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Top Teacher


By John Rogers

Published Oct 1, 2014 8:00 AM

After teaching in the L.A. area for 24 years, Alex Caputo-Pearl M.A. '97 is the new president of the 31,000-member United Teachers Los Angeles (UTLA), the second-largest teachers' union local in the nation. UCLA Education Professor John Rogers discussed with him some current issues facing teachers and students.


Photo by Damon Casarez.

Q: What are you most proud of about your years of teaching?
A: My engagement with the community, and parent and community organizing. For example, at Crenshaw High, we built the Extended Learning Cultural Model in collaboration with parents, faculty, student leaders and the community. Teachers created interdisciplinary units of study relevant to students' lives. The units culminated outside the classroom, where students demonstrated what they had learned through small-business development plans or paid internships in community organizing or community advocacy.

Q: Why is it important for students to connect the classroom to the community?
A: First, students who have felt alienated by school, or whose families don't support them in school, need to see that school connects to their community or their family or cultural interests. Second, particularly in Los Angeles, where most students are from low-income families and marginalized communities, the school can serve as a hub for building a movement around broader community needs. The school can help develop leaders — among students, parents and teachers — to play a role in improving the community.

Q: In two decades, what changes have you seen in L.A.'s public schools?
A: One of the biggest is a trend toward racial and economic segregation. Many more schools receive public funding now — and in many cases, public space — but don't serve all the public. On the positive side, many teachers are involved in community action and a drive to make schools relevant.

Because of the bottoming out of the economy and California's per-pupil spending crisis, educators in general are working much harder. They have much more on their plates. It spreads people very thin in a job that already requires full emotional investment.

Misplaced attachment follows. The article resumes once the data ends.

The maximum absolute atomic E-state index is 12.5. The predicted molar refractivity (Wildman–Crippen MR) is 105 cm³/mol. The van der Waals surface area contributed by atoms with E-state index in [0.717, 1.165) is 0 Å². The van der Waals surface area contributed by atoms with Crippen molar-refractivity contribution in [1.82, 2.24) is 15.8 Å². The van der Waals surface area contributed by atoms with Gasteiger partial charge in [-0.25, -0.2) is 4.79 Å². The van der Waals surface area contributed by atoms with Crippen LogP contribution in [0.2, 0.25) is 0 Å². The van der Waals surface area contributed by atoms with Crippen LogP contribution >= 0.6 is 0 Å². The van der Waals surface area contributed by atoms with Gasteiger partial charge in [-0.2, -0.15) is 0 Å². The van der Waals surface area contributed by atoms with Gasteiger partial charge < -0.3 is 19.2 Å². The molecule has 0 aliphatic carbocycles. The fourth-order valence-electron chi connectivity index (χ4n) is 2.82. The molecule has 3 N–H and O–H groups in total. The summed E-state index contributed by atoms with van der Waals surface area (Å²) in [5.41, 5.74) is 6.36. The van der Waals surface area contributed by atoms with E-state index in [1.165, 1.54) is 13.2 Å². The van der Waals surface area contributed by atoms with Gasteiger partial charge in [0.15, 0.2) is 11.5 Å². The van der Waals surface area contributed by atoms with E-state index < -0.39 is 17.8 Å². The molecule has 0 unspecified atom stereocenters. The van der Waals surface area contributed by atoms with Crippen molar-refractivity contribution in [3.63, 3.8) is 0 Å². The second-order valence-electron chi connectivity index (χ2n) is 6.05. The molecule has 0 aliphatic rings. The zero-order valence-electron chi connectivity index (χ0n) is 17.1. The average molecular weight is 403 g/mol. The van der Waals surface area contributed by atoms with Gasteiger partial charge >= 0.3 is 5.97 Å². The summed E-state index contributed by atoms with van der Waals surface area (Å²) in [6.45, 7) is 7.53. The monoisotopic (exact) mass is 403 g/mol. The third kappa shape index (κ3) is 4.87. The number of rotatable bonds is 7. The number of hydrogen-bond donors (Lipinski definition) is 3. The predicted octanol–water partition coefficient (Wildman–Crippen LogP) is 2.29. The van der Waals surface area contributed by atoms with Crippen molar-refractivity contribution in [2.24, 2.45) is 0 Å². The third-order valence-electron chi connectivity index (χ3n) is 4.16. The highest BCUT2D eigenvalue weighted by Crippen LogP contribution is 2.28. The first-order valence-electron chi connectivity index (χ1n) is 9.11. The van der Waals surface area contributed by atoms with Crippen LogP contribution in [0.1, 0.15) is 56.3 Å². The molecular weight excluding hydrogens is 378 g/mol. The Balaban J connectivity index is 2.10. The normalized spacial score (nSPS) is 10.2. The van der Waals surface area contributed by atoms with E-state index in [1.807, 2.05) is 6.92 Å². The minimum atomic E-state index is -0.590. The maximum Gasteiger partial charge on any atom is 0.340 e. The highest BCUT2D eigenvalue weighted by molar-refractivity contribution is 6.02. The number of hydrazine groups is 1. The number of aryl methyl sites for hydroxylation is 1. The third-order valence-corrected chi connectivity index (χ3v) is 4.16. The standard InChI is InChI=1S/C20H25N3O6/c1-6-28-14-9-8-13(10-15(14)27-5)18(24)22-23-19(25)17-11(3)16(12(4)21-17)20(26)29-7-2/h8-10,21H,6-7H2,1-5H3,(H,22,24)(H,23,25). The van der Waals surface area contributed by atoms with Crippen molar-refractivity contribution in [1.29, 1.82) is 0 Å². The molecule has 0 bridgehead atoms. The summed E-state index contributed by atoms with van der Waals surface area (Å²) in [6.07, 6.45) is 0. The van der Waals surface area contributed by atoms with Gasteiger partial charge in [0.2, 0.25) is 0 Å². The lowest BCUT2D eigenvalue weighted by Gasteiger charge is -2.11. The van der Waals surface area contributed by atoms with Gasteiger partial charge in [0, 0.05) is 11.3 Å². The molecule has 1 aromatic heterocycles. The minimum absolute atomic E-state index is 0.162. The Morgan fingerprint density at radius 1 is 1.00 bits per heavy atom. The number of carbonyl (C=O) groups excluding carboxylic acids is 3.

Q: What is the union's role in addressing that?
A: It's two inextricably connected roles. One is to look out for the profession's bread-and-butter issues, such as how much people are paid, which affects who you recruit and retain and the working conditions. Do the conditions enable people to use their professional expertise as we want them to? Do they have enough time? Do they have enough support? Things like benefits, making sure people can take care of their families and themselves after retirement. When you fight for a system that's good for educators so they can do what's good for kids, you're part of fighting for a much broader educational and social-justice agenda. Fighting for well-funded schools with the resources and staffing they need — as well as the time to develop an engaging curriculum — and making sure that the schools serving the highest-needs populations have what they need and that some kids won't drop out because we're continually suspending or expelling them.

Q: How can the union address those stressors, which seem related to growing economic inequality outside schools?
A: By joining broader movements that challenge the foundations of economic inequality. For example, some of the first big community campaigns I worked on were with the bus drivers' union. We fought for a major redistribution of resources and ultimately won, in large part. Billions of dollars that would have gone to private contractors involved in transportation projects instead went toward a new fleet of clean-fuel buses. They replaced a dilapidated system and were more reliable in getting kids to school on time.

We know poverty plays a critical role in educational performance. So we've got to join a much broader movement that tries to reallocate resources to the majority of the population. We can model some of what we want to see the school district, and agencies affiliated with the school district, do. In the Extended Learning Cultural Model I mentioned, students got paid internships in the 11th grade and paid apprenticeships in the 12th grade and could have jobs in community advocacy or organizing when they graduated. That was a huge deal for their families.


Photo by Damon Casarez.

Q: What is a quality teacher, and how do we ensure quality teaching?
A: A quality teacher [is someone who] works with students each day, using the knowledge she or he has accumulated through study and interaction with colleagues to try to meet the needs of the class and individual students, and who can point to progress points. And I don't mean standardized tests, which have proven very unreliable in showing any connection to teacher quality. We want teachers to be able to point to things their students are doing that show growth.